Page:A Dictionary of Music and Musicians vol 1.djvu/688

From Wikisource
Jump to: navigation, search
This page has been proofread, but needs to be validated.

guided by feeling and not rule, is sufficiently proved by the fact that not only contemporary musicians, but successive generations up to the end of the century, and even later, frequently fell into the old habits, presenting examples of successions of harmony which are obscure and confused in key.

It is not possible to discover precisely when the use of the seventh in the Dominant Cadence came into use. It has been already pointed out that Monteverde hazarded experimentally the use of the Dominant seventh without preparation, but nevertheless it does not seem to have been used with any obvious frequency by musicians in the early part of the 17th century; but by the middle and latter part it is found almost as a matter of course, as in the works of the distinguished French instrumental composers Dumont, Jacques de Chambonnieres, and Couperin. The following is an example from the second of these—

{ \override Score.TimeSignature #'stencil = ##f \override Score.Rest #'style = #'classical << \relative g' << { gis4 a r16 c b a a8.^"*" gis16 a8. e16 a2. \bar "||" } \\ { e2. d4 s8 c ~ c2. } >>
\new Staff { \clef bass \relative d' << { d8 d c b16\prall a b4 e, r4 r8 e a2 } \\ { e2. e,4 a1 } >> } >> }

which shows how easily it might have been introduced in the first instance as a passing note between the root of the first chord and the third of the next, and its true significance have been seen afterwards.

This use of the seventh in the Dominant chord in the Cadence makes the whole effect of the Cadence softer and less vigorous, but for the purpose of defining the key it makes the Cadence as strong as possible; and this, in consideration of the great latitude of modulation and the great richness and variety of harmony in modern music, becomes of great importance. It does this in three ways. First, by simply adding another note to the positive representative notes of the key which are heard in the Cadence, in which in this form the submediant (as A in the key of C) will be the only note of the scale which will not be heard. Secondly, by giving a very complete representation of the compound tone of the root-notes as contained in the Diatonic scale; since the seventh harmonic, though not absolutely exact with the minor seventh which is used in harmony, is so near that they can hardly be distinguished from one another, as is admitted by Helmholtz. And thirdly, by presenting a kind of additional downward-tending leading-note to the third in the Tonic chord, to which it thereby directs the more attention. In relation to which it is also to be noted that the combination of leading note and subdominant is decisive as regards the key, since they cannot occur in combination with the Dominant as an essential Diatonic chord in any other key than that which the Cadence indicates. The softness which characterises this form of the Cadence has led to its avoidance in a noticeable degree in many great works, notwithstanding its defining properties—as in both the first and last movements of Beethoven's C-minor Symphony, the first movement of his Symphony in A, and the Scherzo of the Ninth Symphony. In such cases the definition of key is obtained by other means, as for example in the last movement of the C-minor Symphony by the remarkable reiteration both of the simple concordant cadence and of the Tonic chord. In the first movement of the A Symphony and the Scherzo of the Ninth, the note which represents the seventh, although omitted in the actual harmony of the Cadence, appears elsewhere in the passage preceding. In respect of definition of key it will be apposite here to notice another form of Cadence, namely that commonly called Plagal, in which the chord of the sub-dominant (as F in the key of C) precedes the final Tonic chord. This Cadence is chiefly associated with ecclesiastical music, to which it was more appropriate than it is in more elaborate modern music. On the one hand it avoided the difficulty of the Dominant chord which resulted from the nature of most of the ecclesiastical scales, while its want of capacity for enforcing the key was less observable in relation to the simpler harmonies and absence of modulation of the older style. This deficiency arises from the fact that the chord of the Subdominant already contains the Tonic to which it is finally to pass, and its compound tone which also contains it does not represent a position so completely in the opposite phase to the Tonic as the Dominant does; whence the progression is not strongly characteristic. It also omits the characteristic progression of the leading note up to the Tonic, and does not represent so many positive notes of the scale as the Dominant Cadence. For these various reasons, though not totally banished from modern music, it is rare, and when used appears more as supplementary to the Dominant Cadence, and serving to enforce the Tonic note, than as standing on its own basis. Moreover, as supplementary to the Dominant Cadence it offers the advantage of giving the extra note in the scale which, as has been remarked, is almost inevitably omitted in the Dominant Cadence. Hence an extended type of Cadence is given by some theorists as the most complete, which, as it were, combines the properties of the two Cadences in this form—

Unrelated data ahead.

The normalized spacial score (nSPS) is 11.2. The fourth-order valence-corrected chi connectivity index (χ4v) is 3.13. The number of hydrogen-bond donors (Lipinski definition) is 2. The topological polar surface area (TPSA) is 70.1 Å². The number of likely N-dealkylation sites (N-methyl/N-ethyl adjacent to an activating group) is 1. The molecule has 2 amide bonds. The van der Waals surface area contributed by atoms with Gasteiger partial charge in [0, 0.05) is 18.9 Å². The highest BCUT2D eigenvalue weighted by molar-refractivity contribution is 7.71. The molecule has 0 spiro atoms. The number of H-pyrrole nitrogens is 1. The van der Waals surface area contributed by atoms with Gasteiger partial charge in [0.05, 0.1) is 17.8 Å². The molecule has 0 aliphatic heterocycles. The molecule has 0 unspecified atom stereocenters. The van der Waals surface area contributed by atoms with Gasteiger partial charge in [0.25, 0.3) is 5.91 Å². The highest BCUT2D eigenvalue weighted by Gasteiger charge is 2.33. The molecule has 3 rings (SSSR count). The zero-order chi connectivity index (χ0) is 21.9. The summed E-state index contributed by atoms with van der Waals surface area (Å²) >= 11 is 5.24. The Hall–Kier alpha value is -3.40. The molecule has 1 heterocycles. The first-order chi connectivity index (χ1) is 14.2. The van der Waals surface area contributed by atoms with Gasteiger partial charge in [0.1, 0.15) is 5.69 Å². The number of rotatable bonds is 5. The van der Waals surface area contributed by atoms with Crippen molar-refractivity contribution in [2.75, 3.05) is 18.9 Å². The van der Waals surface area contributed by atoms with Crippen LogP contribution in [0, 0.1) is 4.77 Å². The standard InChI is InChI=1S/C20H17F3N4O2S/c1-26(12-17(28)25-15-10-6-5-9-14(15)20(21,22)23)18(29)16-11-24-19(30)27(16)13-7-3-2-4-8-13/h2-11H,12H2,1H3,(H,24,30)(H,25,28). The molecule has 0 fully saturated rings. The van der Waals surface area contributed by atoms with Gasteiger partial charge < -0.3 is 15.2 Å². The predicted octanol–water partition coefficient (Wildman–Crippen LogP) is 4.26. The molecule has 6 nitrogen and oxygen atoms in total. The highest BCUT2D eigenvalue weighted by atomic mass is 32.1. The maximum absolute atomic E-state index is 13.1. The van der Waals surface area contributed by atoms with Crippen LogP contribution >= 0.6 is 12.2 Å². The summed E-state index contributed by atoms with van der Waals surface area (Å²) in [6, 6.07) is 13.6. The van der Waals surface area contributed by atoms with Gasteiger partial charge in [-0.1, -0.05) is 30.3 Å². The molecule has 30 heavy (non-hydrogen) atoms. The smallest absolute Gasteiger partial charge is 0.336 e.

{ \override Score.TimeSignature #'stencil = ##f \partial 2 << \relative c'' << { <c a>2 <c g> b c1 } \\ { f,2 e <f d> <e c>1 } >>
\new Staff { \clef bass \relative c' << { c2 g1 g } \\ { f2 g1 c, } >> } >> }

In this the sub-dominant chord of the weaker Cadence comes first, and a chord of 6–4, as it is called, is inserted to connect it with the Dominant chord, (as otherwise they would have no notes in common and the connection between them harmonically would not be ostensible,) and then the Dominant chord passes into the Tonic